This fall, the Maplewood Elementary PTA Landscaping and Grants committees worked with local nonprofit Urban Patchwork to make plans for a small demonstration food forest at the entrance to the school. Laurie Berman, PTA Grants Chair, submitted an application for a Bright Green Future School Grant from the City of Austin. We hope to receive the $3,000 grant to install the project in Spring 2017.
The proposal is for an edible food forest and rain garden near the main entrance to our school. Our partner on the project, Urban Patchwork, has lots of experience turning underutilized spaces into productive urban gardens and farms and educational spaces, and we were inspired by the Festival Beach Food Forest planned in East Austin. We hope that the Maplewood forest will feed, educate, and inspire our school community and the surrounding neighborhood.
You might be asking what is a food forest? ” A food forest is a gardening technique or land management system, which mimics a woodland ecosystem by substituting edible trees, shrubs, perennials and annuals. Fruit and nut trees make up the upper level, while berry shrubs, edible perennials and annuals make up the lower levels.” (source: Beacon Food Forest). The location we have identified is the triangle to the left of the school’s main entrance. This space is sufficient to host four small varieties of fruit trees as well as eight edible understory plants and lots of rainbed ground plants that will support the fruit trees and soil health, and add seasonal interest to brighten the entry to the school. There will be a focus on educational aspects of the garden with signage and seating. The food forest will provide an engaging outdoor learning space for educators to align math, science, arts, literacy learning objectives with outdoor experiences.
The Bright Green Futures grant is funded by the city’s Office of Sustainability, and is intended to “recognize and support innovative projects that will inspire students to become lifelong environmental stewards.” We hope that we receive the funds and are working on installation next spring!
Design by Urban Patchwork.
By Torie Camp
Nine Maplewood 4th graders recently gathered in the library A/V room as a part of Maplewood’s Coding Club. As students arrive, they confidently select a computer from the computer cart, plug in head phones and log onto their computers and accounts. This is the fourth meeting of this club and students know what to do. If there are questions, students ask each other for help or if they get really stuck, they can ask their “guru,” Maplewood mom and computer science club leader, Kristen Taylor.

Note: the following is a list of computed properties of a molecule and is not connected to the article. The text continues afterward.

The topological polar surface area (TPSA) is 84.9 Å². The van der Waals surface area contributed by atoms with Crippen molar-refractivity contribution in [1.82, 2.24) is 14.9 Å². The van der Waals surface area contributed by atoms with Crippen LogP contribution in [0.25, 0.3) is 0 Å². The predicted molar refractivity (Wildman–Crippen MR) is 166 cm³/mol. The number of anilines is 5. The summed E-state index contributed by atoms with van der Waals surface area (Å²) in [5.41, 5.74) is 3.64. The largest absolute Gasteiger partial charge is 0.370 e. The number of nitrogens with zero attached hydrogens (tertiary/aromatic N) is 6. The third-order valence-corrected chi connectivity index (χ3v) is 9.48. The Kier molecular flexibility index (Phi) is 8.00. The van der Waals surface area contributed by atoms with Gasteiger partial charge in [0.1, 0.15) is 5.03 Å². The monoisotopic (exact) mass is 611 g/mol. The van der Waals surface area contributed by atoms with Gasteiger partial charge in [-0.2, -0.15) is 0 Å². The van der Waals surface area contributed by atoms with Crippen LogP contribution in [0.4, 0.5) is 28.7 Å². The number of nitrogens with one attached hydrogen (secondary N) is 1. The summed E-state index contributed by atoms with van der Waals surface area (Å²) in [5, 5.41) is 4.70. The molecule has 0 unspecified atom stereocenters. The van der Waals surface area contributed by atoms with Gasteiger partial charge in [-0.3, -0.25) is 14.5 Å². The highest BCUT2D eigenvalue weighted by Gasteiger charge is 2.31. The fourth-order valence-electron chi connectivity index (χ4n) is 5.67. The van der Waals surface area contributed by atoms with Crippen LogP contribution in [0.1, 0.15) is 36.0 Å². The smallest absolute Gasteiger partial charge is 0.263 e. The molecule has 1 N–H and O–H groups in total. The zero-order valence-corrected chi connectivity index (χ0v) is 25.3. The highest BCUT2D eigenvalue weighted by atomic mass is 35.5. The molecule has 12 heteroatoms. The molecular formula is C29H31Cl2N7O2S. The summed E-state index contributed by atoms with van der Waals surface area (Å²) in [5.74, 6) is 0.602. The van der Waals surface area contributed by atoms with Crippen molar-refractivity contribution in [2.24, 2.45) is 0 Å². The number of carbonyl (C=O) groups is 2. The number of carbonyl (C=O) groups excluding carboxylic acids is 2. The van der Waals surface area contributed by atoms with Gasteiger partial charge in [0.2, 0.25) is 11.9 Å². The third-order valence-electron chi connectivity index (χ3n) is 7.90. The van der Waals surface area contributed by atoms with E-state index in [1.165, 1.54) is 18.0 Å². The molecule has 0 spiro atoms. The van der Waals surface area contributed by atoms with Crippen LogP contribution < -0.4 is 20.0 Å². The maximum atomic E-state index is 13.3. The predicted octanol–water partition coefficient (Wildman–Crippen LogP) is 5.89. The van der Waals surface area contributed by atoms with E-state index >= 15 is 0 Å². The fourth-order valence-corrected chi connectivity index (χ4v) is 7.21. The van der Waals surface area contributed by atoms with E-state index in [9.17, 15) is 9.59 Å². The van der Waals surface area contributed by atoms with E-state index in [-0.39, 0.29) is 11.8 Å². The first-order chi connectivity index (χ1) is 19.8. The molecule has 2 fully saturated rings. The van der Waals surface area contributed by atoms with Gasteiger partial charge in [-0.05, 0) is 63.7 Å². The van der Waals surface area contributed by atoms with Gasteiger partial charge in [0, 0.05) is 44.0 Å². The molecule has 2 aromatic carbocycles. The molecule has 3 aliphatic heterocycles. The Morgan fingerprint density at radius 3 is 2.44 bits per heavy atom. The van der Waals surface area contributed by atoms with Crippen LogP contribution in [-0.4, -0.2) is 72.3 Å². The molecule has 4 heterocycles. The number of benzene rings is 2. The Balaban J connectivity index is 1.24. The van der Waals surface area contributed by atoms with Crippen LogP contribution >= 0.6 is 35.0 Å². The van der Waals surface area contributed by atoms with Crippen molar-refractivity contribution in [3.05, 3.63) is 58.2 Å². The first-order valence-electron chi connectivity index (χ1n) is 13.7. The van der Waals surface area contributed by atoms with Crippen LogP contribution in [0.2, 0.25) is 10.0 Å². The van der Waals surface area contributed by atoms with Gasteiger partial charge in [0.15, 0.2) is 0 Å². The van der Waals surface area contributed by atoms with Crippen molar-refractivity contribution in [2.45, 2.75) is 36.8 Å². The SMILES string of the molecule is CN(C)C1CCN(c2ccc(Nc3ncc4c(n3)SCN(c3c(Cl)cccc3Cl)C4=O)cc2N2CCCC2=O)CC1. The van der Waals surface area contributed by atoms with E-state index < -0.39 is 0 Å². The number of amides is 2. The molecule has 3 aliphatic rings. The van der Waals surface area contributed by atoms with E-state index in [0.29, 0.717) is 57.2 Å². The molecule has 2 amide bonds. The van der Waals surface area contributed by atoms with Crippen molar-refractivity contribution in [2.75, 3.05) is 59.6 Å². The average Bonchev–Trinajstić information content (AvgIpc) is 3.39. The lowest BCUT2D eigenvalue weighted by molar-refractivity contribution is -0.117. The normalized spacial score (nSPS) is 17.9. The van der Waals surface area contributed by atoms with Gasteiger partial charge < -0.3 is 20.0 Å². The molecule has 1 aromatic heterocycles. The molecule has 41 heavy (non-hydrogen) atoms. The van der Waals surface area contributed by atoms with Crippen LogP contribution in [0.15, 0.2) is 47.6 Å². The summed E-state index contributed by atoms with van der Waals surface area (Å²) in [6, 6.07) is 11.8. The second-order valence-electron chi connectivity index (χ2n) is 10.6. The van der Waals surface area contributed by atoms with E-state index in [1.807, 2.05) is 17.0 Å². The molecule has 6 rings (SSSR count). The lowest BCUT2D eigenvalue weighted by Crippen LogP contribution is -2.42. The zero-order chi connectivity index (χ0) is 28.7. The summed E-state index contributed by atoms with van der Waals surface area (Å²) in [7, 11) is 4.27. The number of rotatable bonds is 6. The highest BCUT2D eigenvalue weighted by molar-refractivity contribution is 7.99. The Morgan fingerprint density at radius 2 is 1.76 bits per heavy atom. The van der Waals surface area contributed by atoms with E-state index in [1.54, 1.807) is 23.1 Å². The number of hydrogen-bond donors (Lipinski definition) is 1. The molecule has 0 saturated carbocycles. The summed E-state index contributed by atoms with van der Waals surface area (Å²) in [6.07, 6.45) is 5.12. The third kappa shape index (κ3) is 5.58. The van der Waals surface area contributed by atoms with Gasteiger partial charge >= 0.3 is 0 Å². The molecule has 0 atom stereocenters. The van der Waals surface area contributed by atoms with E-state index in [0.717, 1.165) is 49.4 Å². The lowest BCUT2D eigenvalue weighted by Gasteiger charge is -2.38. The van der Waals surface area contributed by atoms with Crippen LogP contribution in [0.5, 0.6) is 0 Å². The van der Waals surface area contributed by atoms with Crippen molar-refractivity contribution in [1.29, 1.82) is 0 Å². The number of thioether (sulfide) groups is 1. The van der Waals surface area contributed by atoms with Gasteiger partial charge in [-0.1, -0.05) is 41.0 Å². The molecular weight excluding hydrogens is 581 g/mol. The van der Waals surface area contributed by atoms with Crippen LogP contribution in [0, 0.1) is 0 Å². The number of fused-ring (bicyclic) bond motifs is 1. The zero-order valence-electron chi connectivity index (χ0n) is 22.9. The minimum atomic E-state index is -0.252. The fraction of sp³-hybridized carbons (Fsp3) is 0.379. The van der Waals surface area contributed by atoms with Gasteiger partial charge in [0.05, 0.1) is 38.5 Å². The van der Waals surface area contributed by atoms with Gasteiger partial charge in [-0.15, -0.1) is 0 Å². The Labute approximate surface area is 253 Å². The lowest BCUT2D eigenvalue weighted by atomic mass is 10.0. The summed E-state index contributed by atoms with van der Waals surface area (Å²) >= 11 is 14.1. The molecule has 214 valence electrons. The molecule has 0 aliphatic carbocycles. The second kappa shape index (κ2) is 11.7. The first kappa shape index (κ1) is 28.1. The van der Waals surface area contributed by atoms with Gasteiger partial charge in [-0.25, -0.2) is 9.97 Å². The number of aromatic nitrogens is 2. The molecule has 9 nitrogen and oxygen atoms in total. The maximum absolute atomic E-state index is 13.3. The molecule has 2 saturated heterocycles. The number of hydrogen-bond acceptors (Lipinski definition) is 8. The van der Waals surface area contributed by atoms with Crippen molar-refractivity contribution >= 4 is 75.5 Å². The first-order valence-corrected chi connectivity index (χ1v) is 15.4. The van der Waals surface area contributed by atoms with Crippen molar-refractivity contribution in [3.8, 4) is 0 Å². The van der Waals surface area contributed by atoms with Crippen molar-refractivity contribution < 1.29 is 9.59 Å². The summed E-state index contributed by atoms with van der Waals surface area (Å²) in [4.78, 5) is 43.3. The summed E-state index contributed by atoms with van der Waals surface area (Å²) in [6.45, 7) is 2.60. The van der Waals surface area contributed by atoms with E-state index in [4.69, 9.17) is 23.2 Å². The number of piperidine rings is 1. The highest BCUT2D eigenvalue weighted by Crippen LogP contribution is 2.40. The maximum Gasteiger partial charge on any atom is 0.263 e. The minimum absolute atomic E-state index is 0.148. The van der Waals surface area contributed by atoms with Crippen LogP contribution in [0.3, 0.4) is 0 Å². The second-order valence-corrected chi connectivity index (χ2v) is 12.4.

Students utilize scratch.mit.edu along with cs-first.com to work through a series of 8 lessons. The lessons are centered around a theme such as Music and Sound or Storytelling.
Students enjoy the lessons and frequently share their successes with their peers. “I like the computer science club because it gives me a chance to understand how computer scientists use code to make computers do whatever we want them to do,” said Iris Nicholson.
The Coding Club is the brain child of Kristin Taylor, Mr. Ludlow, 4th grade teacher, and Ms. Braziel, Maplewood’s librarian. A 5th grade group of students meets during lunch once a week and another group of 4th and 5th graders meets Thursday afternoons.
Ms. Braziel is currently looking for parents interested in helping with an “Hour of Code ™” event in early December to give every Maplewood student an opportunity to try coding. Contact her at Amanda.email@example.com if you can help or just sign up at http://signup.com/go/tghg2w.
The ‘Hour of Code™’ is a nationwide initiative by Computer Science Education Week and code.org to introduce millions of students to one hour of computer science and computer programming.
Photos by Torie Camp. Used with permission.
On Monday, November 14, PTA volunteers served all 496 Maplewood students melon from our school garden, with reinforcements from the grocery store. Afterward I interviewed Periwinkle Schuster, chair of the Gardening and Landscaping Committee, who organized the event.
How did the melon patch come about?
Last year I volunteered in the garden at Maplewood Elementary School by spending time outside while the kids where at recess. At the end of the year last year I was thinking about what I was going to grow over the summer, and melon tends to do really well. I was going to be unable to come to the school to tend to anything over the summer, so I used permaculture and I hugeled the bed with wood and soil and compost from home. The 4th graders in Mr. Ludlow’s class, which is next to the greenhouse, helped me plant all the seeds, we watered them, and then it was the end of school.
When I came back school was back in session, and our vine had proliferated. It had grown, and grown and grown! It was such a thrill to myself and the kids, who were so excited that our seeds grew. I also had sent the kids home with seeds, but I’m not sure if theirs grew at all. They did feel immense pride and ownership in our melon patch.
And how did you plan today’s lunchtime melon distribution?
Two years ago Dusty Harshman and I did something very similar with kale, where we made kale chips. So I just used what was modeled to me and tried to add to the lunch schedule instead of interrupting it. So thanks to the volunteers that came out to help today (thanks volunteers!) we were able to give every student at the school an opportunity to taste the melon either grown in our garden or supplemented from the grocery store.
Photos by Torie Camp and Jennifer Potter-Miller